Snow Algal Community Interactions to Understand Climate Change Impacts

National Science Foundation Grant

5-Year, $527,969 Award

Principal Investigator:

Ashley Beck, Ph.D.
Assistant Professor, Genetics
Department of Biological and Environmental Sciences

CAREER: Dissecting Snow Algal Community Interactions to Understand Climate Change Impacts (NSF ABSTRACT)

Algae blooming on snow, ice, and glaciers (commonly called pink snow) accelerate melting due to the absorbance of light by their dark pigments. With rising temperatures, additional contributions to glacier and snow melt are becoming of greater concern. Snow algae grow in communities with other microorganisms such as bacteria and fungi. Currently, little is known about the interactions between algal and non-algal species or how they respond to environmental conditions. This project investigates snow algal community in Montana using a bottom-up approach, first characterizing the makeup of snow algal communities and isolating members for controlled laboratory growth experiments, leading to development of a model detailing how individual species contribute to community growth. By sampling snow algal communities in the same locations over five years, this project will gather important information about the seasonal and annual dynamics of snow algae.

This CAREER project will involve National Forest and Park partnerships, integrate undergraduate researchers in the research process both inside and outside of the classroom, and engage rural Montana middle schools with the data collection process and underlying scientific concepts. The results of this project are expected to advance current understanding of snow algal community composition, function, and response to changing environments. Gaining an understanding of how snow algal communities operate is anticipated to also aid in devising strategies to better manage their effects on snow melt. The overarching goal is to develop an experimentally grounded model system of snow algal communities predicting their responses to key environmental variables, such as light and nutrient availability. To develop a metabolic scale understanding of interspecies interactions, three major approaches will be used to investigate snow algal communities in Glacier National Park and the Beartooth Mountains in Montana: (1) characterize snow algal community structure and identify genetic potential through Nanopore DNA sequence profiling, (2) develop a representative snow algal community metabolic model from genomic information and predict responses to key environmental variables through computational analysis of metabolic pathways, and (3) cultivate select algal species under laboratory conditions to test responses to environmental factors and provide feedback to refine the model.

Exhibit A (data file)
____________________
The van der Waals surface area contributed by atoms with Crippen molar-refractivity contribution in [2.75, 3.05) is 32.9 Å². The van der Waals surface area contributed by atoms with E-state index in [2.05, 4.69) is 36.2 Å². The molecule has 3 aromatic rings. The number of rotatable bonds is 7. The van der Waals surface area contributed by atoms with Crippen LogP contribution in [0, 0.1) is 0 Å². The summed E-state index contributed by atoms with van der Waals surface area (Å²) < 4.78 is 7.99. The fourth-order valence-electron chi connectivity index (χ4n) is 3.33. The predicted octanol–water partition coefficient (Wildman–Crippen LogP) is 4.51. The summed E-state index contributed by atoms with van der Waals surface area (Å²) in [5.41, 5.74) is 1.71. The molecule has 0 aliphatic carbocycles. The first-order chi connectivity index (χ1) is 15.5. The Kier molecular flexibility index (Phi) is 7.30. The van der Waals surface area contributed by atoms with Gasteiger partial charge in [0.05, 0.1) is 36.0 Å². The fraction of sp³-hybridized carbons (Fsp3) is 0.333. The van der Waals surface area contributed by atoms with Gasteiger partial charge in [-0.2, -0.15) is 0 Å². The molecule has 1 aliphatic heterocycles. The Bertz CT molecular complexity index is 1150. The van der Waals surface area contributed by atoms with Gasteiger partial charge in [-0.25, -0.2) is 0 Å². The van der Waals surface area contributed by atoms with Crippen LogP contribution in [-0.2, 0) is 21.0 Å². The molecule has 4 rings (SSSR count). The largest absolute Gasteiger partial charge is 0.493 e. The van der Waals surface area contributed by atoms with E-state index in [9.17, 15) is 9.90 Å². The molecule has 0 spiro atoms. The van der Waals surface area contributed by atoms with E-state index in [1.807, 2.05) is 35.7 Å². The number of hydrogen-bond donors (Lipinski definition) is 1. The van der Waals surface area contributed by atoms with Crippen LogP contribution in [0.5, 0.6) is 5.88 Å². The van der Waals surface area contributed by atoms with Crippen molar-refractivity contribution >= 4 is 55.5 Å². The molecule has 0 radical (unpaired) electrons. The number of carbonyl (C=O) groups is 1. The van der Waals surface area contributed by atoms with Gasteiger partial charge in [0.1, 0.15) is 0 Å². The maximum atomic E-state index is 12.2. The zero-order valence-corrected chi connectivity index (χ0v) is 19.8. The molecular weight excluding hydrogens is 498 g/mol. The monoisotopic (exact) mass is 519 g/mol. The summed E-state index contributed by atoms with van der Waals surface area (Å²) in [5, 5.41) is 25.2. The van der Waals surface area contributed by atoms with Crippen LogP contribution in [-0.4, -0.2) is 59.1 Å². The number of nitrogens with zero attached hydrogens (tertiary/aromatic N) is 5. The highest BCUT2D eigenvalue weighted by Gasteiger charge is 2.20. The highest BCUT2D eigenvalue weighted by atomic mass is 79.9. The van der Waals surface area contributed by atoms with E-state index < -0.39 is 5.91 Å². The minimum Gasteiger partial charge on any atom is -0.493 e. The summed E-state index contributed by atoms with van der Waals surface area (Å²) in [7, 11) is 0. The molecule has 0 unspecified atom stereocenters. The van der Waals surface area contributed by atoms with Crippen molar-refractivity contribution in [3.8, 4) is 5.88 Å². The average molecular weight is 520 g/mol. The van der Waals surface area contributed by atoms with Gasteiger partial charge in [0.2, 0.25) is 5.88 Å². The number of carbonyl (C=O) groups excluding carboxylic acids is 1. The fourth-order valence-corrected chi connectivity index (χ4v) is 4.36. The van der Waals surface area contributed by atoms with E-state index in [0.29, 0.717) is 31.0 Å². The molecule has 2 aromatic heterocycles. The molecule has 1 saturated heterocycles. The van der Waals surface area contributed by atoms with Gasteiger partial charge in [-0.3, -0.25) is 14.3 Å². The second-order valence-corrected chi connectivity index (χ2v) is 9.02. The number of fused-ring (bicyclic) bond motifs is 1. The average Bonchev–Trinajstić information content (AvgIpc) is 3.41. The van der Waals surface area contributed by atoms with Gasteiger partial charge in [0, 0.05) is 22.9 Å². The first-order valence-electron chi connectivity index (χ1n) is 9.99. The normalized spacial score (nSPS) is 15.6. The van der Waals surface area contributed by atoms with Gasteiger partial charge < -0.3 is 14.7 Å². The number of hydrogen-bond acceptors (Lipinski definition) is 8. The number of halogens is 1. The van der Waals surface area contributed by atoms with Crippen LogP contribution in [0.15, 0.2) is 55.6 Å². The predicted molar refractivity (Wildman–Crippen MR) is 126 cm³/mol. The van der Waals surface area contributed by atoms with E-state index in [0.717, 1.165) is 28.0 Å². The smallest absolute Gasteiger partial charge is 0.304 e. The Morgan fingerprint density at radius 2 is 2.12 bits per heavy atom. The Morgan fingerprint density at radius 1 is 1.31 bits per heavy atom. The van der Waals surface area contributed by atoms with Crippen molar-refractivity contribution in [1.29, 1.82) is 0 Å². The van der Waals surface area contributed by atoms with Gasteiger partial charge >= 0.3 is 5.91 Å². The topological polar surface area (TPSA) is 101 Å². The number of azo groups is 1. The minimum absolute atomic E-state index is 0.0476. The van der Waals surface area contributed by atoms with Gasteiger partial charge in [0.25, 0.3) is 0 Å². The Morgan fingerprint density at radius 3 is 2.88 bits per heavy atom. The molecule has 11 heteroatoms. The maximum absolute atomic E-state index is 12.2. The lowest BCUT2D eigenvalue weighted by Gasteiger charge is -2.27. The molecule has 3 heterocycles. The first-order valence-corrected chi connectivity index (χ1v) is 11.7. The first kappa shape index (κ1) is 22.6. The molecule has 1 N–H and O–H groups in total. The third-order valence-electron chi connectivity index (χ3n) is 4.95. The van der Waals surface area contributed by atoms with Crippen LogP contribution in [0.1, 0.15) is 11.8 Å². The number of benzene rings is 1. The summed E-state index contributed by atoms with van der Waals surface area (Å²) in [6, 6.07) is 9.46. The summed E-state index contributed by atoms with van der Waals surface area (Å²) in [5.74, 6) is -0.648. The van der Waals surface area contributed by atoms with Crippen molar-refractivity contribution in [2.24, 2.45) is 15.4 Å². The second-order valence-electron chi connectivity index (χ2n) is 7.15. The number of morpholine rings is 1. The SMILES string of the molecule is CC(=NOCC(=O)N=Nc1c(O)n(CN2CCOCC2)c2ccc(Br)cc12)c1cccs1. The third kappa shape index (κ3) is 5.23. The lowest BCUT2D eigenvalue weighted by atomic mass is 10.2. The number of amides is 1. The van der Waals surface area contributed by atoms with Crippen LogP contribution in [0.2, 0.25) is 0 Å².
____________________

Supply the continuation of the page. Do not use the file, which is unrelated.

Each of these objectives is intertwined with undergraduate education through bringing research into course-based labs and offering individualized summer research experiences. This work will advance current understanding of microbial interactions in snow algal communities and gain insight into ecosystem impacts; understanding productivity and stability over time in response to changing environmental factors is essential to predict how snow algae may affect the global climate crisis in years ahead. The research process will establish a structure for transforming large environmental genomic data sets into predictive models, helping to both describe and quantify microbial interactions and nutrient cycling in response to environmental stressors.

This project is jointly funded by the Population and Community Ecology Cluster, Division of Environmental Biology and the Established Program to Stimulate Competitive Research (EPSCoR) and the Systems and Synthetic Biology Cluster in the Division of Molecular and Cellular Biosciences.


Previous research with Carroll students has established the ability to perform DNA sequencing on-campus with environmental samples, using Oxford Nanopore technology to analyze microbial communities in water and soil. This grant combines state-of-the-art sequencing with field ecology and theoretical modeling to provide students a diverse array of experiences. 

Students will be involved in the project in a variety of formats, from intensive summer research sessions combining field sampling trips and molecular bench work, to course-based research labs studying the genomics, physiology, and ecology of these organisms, with the opportunity to develop their parts of the project into senior theses. Engagement with the broader community is also strongly emphasized as part of this research, and students will participate in outreach by developing educational materials and sharing their work with rural schools around Montana. Students will also enhance their professional and networking skills by presenting at national conferences and contributing to the preparation of peer-reviewed publications.

This project presents a unique opportunity for students to participate in real-world research and enhance their career preparation by learning to think from a systems perspective and synthesize computational, lab, and field work in a big-picture context, in this case relating snow algae communities to climate impact.